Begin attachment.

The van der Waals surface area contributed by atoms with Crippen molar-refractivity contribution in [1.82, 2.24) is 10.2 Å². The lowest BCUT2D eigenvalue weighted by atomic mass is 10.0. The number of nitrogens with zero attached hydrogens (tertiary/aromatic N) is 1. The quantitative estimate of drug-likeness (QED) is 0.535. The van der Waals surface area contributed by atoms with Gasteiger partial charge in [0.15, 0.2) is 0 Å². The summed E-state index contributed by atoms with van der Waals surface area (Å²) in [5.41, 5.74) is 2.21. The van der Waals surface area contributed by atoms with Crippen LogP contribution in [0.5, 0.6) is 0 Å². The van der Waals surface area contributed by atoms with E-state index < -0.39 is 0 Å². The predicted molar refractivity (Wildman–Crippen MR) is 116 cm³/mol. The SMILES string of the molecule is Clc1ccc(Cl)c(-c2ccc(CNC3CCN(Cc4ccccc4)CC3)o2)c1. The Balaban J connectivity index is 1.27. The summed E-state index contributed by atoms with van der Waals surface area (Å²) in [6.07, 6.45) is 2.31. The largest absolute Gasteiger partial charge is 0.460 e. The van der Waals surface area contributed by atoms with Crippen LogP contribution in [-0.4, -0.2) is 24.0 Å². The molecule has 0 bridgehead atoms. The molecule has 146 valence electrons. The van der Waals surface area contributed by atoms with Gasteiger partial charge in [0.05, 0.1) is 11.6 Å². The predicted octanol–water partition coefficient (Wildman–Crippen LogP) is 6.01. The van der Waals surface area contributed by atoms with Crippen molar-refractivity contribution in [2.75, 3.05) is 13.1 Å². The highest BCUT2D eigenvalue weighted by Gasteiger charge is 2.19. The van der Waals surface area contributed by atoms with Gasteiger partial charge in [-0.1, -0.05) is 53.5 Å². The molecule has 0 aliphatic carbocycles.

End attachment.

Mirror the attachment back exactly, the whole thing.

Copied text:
The van der Waals surface area contributed by atoms with Crippen molar-refractivity contribution in [1.82, 2.24) is 10.2 Å². The lowest BCUT2D eigenvalue weighted by atomic mass is 10.0. The number of nitrogens with zero attached hydrogens (tertiary/aromatic N) is 1. The quantitative estimate of drug-likeness (QED) is 0.535. The van der Waals surface area contributed by atoms with Gasteiger partial charge in [0.15, 0.2) is 0 Å². The summed E-state index contributed by atoms with van der Waals surface area (Å²) in [5.41, 5.74) is 2.21. The van der Waals surface area contributed by atoms with Crippen LogP contribution in [0.5, 0.6) is 0 Å². The van der Waals surface area contributed by atoms with E-state index < -0.39 is 0 Å². The predicted molar refractivity (Wildman–Crippen MR) is 116 cm³/mol. The SMILES string of the molecule is Clc1ccc(Cl)c(-c2ccc(CNC3CCN(Cc4ccccc4)CC3)o2)c1. The Balaban J connectivity index is 1.27. The summed E-state index contributed by atoms with van der Waals surface area (Å²) in [6.07, 6.45) is 2.31. The largest absolute Gasteiger partial charge is 0.460 e. The van der Waals surface area contributed by atoms with Crippen LogP contribution in [-0.4, -0.2) is 24.0 Å². The molecule has 0 bridgehead atoms. The molecule has 146 valence electrons. The van der Waals surface area contributed by atoms with Gasteiger partial charge in [0.05, 0.1) is 11.6 Å². The predicted octanol–water partition coefficient (Wildman–Crippen LogP) is 6.01. The van der Waals surface area contributed by atoms with Crippen molar-refractivity contribution in [2.75, 3.05) is 13.1 Å². The highest BCUT2D eigenvalue weighted by Gasteiger charge is 2.19. The van der Waals surface area contributed by atoms with Gasteiger partial charge in [-0.1, -0.05) is 53.5 Å². The molecule has 0 aliphatic carbocycles.